The 1982 Famous Chinese Teas Appraisal Meeting Version

In 1982, the China Commerce Ministry held a famous teas appraisal meeting, also for tea production increasing purpose. 30 types of teas were voted as the best at the meeting. The result was sent to every newspaper media for publishing, but many newspapers only published the top 10 ones; they were:

  • Xihu Longjing Tea
  • Duyun Maojian
  • Xinyang Maojian
  • Dongting Biluochun
  • Huangshan Maofeng
  • Wuyi Rock Tea
  • Tieguanyin
  • Junshan Yinzhen
  • Lu’an Gua Pian
  • Keemun Black Tea

Although the primary purpose of the meeting was not to vote on the top 10 famous teas, this version was regarded as the most authoritative one. However, China government forbade any product appraisal comparison later, and similar official activity was no longer held.

The 1999 Liberation Daily Version

In 1999, The official department newspaper, Liberation Daily, published a top 10 famous teas list:

  • Jiangsu Biluochun
  • Xihu Longjing Tea
  • Huangshan Maofeng
  • Lu’an Gua Pian
  • Enshi Yu Lu Tea
  • Fujian Tieguanyin
  • Yunan Pu-erh Tea
  • Fujian Yun Tea
  • Jiangxi Yunwu Tea

Although the Liberation Daily has a certain official relation, it didn’t announce any appraisal comparison details, and itself is not a tea-related organization. So the list lacks enough authority.

The 2001 Associated Press & New York Times Version

It was said that on 26th March 2001, the Associated Press and New York Times published a Top 10 Famous Chinese Teas list:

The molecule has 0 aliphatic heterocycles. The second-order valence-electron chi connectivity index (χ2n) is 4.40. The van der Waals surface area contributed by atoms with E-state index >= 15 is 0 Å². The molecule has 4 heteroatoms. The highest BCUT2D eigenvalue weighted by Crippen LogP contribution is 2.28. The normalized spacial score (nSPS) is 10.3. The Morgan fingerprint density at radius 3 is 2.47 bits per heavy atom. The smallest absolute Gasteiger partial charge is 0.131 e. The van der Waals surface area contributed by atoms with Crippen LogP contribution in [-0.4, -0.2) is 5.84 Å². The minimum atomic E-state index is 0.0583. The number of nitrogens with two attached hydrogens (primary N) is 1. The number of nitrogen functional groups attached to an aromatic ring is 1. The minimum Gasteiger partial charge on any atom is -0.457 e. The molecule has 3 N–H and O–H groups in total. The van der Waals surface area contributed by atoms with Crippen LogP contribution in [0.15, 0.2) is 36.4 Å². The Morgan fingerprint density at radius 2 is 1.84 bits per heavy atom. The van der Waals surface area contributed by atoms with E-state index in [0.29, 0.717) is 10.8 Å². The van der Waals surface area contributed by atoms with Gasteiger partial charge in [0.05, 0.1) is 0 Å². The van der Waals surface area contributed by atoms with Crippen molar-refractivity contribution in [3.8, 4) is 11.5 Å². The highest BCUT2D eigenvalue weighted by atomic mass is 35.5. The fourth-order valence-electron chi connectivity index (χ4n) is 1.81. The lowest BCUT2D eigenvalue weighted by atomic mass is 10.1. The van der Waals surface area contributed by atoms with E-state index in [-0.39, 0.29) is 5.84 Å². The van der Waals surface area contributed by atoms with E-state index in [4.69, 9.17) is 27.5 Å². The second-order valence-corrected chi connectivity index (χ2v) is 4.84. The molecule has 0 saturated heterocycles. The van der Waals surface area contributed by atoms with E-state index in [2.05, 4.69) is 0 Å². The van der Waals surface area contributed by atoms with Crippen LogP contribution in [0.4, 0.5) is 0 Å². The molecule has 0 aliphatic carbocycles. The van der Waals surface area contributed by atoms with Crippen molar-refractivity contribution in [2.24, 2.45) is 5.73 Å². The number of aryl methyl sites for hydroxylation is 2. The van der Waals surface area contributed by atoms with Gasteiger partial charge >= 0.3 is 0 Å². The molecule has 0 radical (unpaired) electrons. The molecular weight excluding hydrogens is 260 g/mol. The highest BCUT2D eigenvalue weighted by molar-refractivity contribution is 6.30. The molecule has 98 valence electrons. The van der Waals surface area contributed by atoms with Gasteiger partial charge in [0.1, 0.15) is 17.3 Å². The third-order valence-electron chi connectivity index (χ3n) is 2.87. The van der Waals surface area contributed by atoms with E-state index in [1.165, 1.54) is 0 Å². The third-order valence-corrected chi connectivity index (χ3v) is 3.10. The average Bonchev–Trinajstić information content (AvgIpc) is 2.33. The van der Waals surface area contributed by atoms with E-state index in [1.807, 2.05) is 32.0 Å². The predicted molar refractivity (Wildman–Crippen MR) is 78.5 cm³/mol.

• Huangshan Maofeng
  • Dongting Biluochun
  • Mengding Ganlu
  • Xinyang Maojian
  • Xihu Longjing Tea
  • Duyun Maojian
  • Lushan Yunwu Tea
  • Lu’an Gua Pian
  • Anxi Tieguanyin
  • Suzhou Jasmine Tea

Although the list content is similar, it can’t be said with any authority and reference value because it was from the overseas media. And I can’t find any accurate report because it was long ago. (it will be a pleasure if you provide the link in the comment)

Many other Chinese teas also have excellent qualities
Many other Chinese teas also have excellent qualities

10 Types of Teas That With Most Mentioned

Although there isn’t an exact list of Top 10 Famous Chinese Teas, it won’t affect our yearning for Chinese teas. In those 5 different versions, some tea types always have a place, and we can consider that they are universally accepted famous teas. They are:

1. Dongting Biluochun

Type: Green Tea

Origin: Jiangsu Province

Many regions in China produce Biluochun, but only the one from Dongting Mountain, Taihu Lake, is regarded as the most authentic. Dongting Biluochun is famous for its robust fruity aroma, also called “Xiang Sha Ren Xiang(too fragrant to shock people)” Its leaves are helical, such a unique appearance attracts people more. Emperor Qianlong used highly evaluated this tea, so Biluochun always had great fame.

Learn more about Biluochun here.

2. Xihu Longjing Tea

Type: Green Tea

Origin: Zhejiang Province

Longjing Tea from West Lake, Hangzhou, is another world-famous Chinese green tea. It has a delicate aroma and a fresh flavor. The best Longjing is made from the leaves that pick before Qingming(5th, April). It’s hard to get because of the poor yield, and also not easy to preorder. Of course, the secondary ones also have worth trying.